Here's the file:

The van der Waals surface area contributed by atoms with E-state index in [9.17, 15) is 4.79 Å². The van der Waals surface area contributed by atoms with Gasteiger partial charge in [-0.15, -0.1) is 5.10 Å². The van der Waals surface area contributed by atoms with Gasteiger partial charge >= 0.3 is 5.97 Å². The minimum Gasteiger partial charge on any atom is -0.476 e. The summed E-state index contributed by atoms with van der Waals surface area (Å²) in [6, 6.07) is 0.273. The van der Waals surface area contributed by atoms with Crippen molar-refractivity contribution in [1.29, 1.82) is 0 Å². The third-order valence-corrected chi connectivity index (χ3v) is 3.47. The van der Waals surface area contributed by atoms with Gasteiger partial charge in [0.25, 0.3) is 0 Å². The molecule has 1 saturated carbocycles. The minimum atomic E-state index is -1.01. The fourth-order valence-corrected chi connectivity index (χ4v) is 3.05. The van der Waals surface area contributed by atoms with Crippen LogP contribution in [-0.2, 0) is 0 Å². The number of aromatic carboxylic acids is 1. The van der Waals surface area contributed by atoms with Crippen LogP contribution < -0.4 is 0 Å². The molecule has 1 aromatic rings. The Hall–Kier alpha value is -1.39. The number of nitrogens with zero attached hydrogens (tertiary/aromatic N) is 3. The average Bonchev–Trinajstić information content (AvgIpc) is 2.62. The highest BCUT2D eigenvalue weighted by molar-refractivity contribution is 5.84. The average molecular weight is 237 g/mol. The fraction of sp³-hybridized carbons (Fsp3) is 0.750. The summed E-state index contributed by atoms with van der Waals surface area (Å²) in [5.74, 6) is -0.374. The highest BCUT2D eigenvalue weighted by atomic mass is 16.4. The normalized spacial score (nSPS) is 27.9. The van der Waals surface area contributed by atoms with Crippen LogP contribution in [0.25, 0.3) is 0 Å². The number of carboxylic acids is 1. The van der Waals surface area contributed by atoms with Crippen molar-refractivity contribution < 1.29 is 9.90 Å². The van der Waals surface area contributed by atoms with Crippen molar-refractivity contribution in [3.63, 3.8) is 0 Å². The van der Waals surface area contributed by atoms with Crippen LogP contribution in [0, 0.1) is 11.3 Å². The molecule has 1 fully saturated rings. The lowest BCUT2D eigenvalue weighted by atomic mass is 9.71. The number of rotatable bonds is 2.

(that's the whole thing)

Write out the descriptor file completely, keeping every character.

The van der Waals surface area contributed by atoms with E-state index in [9.17, 15) is 4.79 Å². The van der Waals surface area contributed by atoms with Gasteiger partial charge in [-0.15, -0.1) is 5.10 Å². The van der Waals surface area contributed by atoms with Gasteiger partial charge >= 0.3 is 5.97 Å². The minimum Gasteiger partial charge on any atom is -0.476 e. The summed E-state index contributed by atoms with van der Waals surface area (Å²) in [6, 6.07) is 0.273. The van der Waals surface area contributed by atoms with Crippen molar-refractivity contribution in [1.29, 1.82) is 0 Å². The third-order valence-corrected chi connectivity index (χ3v) is 3.47. The van der Waals surface area contributed by atoms with Gasteiger partial charge in [0.25, 0.3) is 0 Å². The molecule has 1 saturated carbocycles. The minimum atomic E-state index is -1.01. The fourth-order valence-corrected chi connectivity index (χ4v) is 3.05. The van der Waals surface area contributed by atoms with Crippen LogP contribution in [-0.2, 0) is 0 Å². The number of aromatic carboxylic acids is 1. The van der Waals surface area contributed by atoms with Crippen LogP contribution < -0.4 is 0 Å². The molecule has 1 aromatic rings. The Hall–Kier alpha value is -1.39. The number of nitrogens with zero attached hydrogens (tertiary/aromatic N) is 3. The average Bonchev–Trinajstić information content (AvgIpc) is 2.62. The highest BCUT2D eigenvalue weighted by molar-refractivity contribution is 5.84. The average molecular weight is 237 g/mol. The fraction of sp³-hybridized carbons (Fsp3) is 0.750. The summed E-state index contributed by atoms with van der Waals surface area (Å²) in [5.74, 6) is -0.374. The highest BCUT2D eigenvalue weighted by atomic mass is 16.4. The normalized spacial score (nSPS) is 27.9. The van der Waals surface area contributed by atoms with Crippen LogP contribution in [0.25, 0.3) is 0 Å². The number of carboxylic acids is 1. The van der Waals surface area contributed by atoms with Crippen molar-refractivity contribution < 1.29 is 9.90 Å². The van der Waals surface area contributed by atoms with Crippen molar-refractivity contribution in [3.63, 3.8) is 0 Å². The van der Waals surface area contributed by atoms with Crippen LogP contribution in [0, 0.1) is 11.3 Å². The molecule has 1 fully saturated rings. The lowest BCUT2D eigenvalue weighted by atomic mass is 9.71. The number of rotatable bonds is 2.